encryption passwords and other sensitive information from the system and it is
very hard to detect without opening the device and closely inspecting its

Even though such physical attacks require a targeted
approach and will never be a widespread threat, they can pose a serious risk to
businesses and users who have access to valuable information.

Such a physical compromise could occur in different ways,
for example in an evil-maid-type scenario where a high value target, like a
company’s CEO, travels to a foreign country and leaves their laptop unattended
in their hotel room. Bosch tells CSO that replacing the SPI memory chip with a
rogue one designed to execute this attack would take 15 to 20 minutes for an
experienced attacker with the right equipment.

Another possibility is supply chain attacks or the so-called
“interdiction” techniques where computer shipments are intercepted in
transit, for example by an intelligence agency, are backdoored and then
resealed to hide any tampering. The documents leaked by Edward Snowden showed
that the NSA uses such techniques, and it is likely not the only intelligence
agency to do so.

Some devices do have tamper-evident seals or mechanisms, but
someone with the right resources and knowledge can easily bypass those defences,
Bosch tells CSO.

Malicious employees could also use this technique on their
work-issued laptops to either bypass access controls and gain administrator
privileges or to maintain access to the company’s data and network after they
leave the company. Such a compromise would survive the computer being wiped and
being put back into use.

There have been several cases over the years of economic
espionage where employees working for various companies were caught stealing
trade secrets and passing them to foreign governments or to competitors.

What is the mitigation?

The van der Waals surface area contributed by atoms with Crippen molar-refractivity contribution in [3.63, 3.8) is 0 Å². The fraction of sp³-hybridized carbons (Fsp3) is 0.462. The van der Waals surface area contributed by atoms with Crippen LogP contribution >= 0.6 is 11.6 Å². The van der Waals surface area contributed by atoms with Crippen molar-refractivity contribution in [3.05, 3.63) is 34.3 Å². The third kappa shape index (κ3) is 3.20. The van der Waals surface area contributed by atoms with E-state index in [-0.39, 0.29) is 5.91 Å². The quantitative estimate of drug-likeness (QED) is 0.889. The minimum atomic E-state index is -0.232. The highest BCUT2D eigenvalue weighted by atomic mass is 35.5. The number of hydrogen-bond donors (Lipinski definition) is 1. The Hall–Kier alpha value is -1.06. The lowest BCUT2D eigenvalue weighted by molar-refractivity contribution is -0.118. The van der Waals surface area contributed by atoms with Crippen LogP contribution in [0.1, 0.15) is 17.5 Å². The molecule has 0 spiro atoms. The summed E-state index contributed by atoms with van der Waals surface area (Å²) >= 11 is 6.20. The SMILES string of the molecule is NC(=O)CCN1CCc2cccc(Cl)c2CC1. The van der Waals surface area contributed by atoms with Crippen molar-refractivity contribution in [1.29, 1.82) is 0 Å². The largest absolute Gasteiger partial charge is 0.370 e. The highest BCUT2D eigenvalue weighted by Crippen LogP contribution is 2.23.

The two researchers notified Intel of their findings in
January and tell CSO that the chipmaker treated the issue seriously and
assigned a high severity to it. The company already has patches available for
its reference UEFI implementation — known as Tianocore — that it shares with
BIOS vendors and PC manufacturers. The researchers have not yet tested the
fixes, but at least based on the description they seem comprehensive and should
prevent similar attacks in the future.

The problem is that distributing UEFI patches has never been
an easy process. Intel shares its UEFI kit with UEFI/BIOS vendors who have
contracts with various PC manufacturers. Those OEMs then make their own
firmware customizations before they ship it inside their products. This means
that any subsequent fixes require collaboration and coordination from all
involved parties, not to mention end users who need to actually care enough to
install those UEFI updates.

The patches for the critical Meltdown and Spectre
vulnerabilities that affected Intel CPUs also required UEFI updates and it took
months for some PC vendors to release them for their affected products. Many
models never received the patches in the form of UEFI updates because their
manufacturers no longer supported them.

The two researchers plan to release their proof-of-concept
code in the following months as part of a tool called SPISpy that they hope
will help other researchers and interested parties to check if their own
machines are vulnerable and to investigate similar issues on other platforms.

“I would really like to see the industry move towards opening the source to their firmware, to make it more easy to verify its correctness and security,” says Bosch.

IDG News Service